A hardware location for passing data in and out of a computing device. Personal computers have various types of ports, including internal ports for connecting disk drives, monitors, and keyboards, as well as external ports, for connecting modems, printers, mouse devices, and other peripheral devices.
In TCP/IP and UDP networks, port is the name given to an endpoint of a logical connection. Port numbers identify types of ports. For example, both TCP and UDP use port 80 for transporting HTTP data. A threat may attempt to use a particular TCP/IP port.
A set of rules enabling computers or devices to exchange data with one another with as little error as possible. The rules govern issues, such as error checking and data compression methods. Also see communications protocol.
A software agent, often a firewall mechanism, which performs a function or operation on behalf of another application or system while hiding the details involved.
Programs that allow one computer to access another computer (or facilitate such access) without explicit authorization when an access attempt is made. Once access is gained, usually over the Internet or by direct dial access, the remote access program can attack or alter the other computer. It may also have the ability to gather personal information, or infect or delete files. They may also create the risk that third party programs can exploit its presence to obtain access. Such remote access programs generally:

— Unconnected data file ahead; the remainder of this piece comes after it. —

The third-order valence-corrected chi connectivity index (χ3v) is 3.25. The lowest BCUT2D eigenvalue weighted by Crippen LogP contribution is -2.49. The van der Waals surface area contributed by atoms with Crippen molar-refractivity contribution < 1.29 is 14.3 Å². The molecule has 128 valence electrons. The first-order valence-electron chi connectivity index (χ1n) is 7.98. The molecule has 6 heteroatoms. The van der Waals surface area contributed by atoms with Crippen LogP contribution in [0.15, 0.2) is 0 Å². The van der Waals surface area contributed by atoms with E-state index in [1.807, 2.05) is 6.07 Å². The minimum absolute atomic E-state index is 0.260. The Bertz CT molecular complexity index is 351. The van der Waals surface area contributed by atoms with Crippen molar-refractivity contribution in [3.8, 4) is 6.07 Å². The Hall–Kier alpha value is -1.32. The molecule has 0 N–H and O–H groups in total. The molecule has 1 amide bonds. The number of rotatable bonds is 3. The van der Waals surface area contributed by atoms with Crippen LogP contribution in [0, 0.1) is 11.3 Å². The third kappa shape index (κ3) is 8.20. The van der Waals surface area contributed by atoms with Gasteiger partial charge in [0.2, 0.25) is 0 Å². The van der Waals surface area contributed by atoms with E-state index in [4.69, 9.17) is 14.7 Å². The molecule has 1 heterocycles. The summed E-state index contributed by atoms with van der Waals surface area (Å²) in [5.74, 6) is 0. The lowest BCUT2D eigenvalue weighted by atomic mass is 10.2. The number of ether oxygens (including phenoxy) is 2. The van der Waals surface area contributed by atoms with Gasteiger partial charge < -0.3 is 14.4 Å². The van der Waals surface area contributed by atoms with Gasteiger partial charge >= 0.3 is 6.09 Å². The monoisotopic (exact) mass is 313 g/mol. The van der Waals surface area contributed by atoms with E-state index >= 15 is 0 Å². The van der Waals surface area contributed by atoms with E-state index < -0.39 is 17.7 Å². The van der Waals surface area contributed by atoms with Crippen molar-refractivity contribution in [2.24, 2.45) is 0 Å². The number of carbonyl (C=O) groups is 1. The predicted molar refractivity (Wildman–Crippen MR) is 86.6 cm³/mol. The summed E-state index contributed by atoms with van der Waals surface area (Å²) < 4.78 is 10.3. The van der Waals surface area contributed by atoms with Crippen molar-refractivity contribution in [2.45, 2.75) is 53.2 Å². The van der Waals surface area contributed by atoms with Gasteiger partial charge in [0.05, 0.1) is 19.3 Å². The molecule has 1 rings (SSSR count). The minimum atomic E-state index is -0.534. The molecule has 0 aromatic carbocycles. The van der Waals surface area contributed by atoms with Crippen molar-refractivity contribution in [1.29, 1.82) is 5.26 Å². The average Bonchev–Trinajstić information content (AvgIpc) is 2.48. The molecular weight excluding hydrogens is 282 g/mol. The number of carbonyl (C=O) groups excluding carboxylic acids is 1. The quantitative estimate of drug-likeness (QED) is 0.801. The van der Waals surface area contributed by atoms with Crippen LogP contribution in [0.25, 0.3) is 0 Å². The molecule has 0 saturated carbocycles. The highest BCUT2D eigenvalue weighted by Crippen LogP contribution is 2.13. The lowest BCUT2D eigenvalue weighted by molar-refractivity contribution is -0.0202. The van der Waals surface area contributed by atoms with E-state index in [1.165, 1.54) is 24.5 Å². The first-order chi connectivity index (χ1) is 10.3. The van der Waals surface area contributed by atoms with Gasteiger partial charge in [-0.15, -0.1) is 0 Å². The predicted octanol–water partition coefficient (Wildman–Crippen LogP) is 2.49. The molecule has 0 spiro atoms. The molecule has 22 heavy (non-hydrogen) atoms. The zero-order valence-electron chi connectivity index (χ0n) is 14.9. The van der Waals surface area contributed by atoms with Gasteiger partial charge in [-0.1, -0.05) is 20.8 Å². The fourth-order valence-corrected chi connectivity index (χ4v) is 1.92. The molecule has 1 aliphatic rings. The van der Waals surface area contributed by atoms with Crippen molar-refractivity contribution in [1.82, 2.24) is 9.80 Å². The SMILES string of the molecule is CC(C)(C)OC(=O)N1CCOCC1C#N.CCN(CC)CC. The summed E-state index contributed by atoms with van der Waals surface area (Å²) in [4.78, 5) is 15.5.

* Attempt to remain unnoticed, either by actively hiding or simply not making their presence on a system known to the user, and/or
* Attempt to hide any evidence of their being accessed remotely over a network or Internet
Means by which these programs provide access may include notifying a remote host of the machine by sending its address or location, or employing functionality that wholly or partially automates access to the computer on which the program is installed.
Also known as a communications port or COM port. The serial port is a location for sending and receiving serial data transmissions. DOS references these ports by the names COM1, COM2, COM3, and COM4.
Programs that have the ability to scan systems or monitor activity and relay information to other computers or locations in cyber-space. Among the information that may be actively or passively gathered and disseminated by Spyware: passwords, log-in details, account numbers, personal information, individual files or other personal documents. Spyware may also gather and distribute information related to the user's computer, applications running on the computer, Internet browser usage or other computing habits.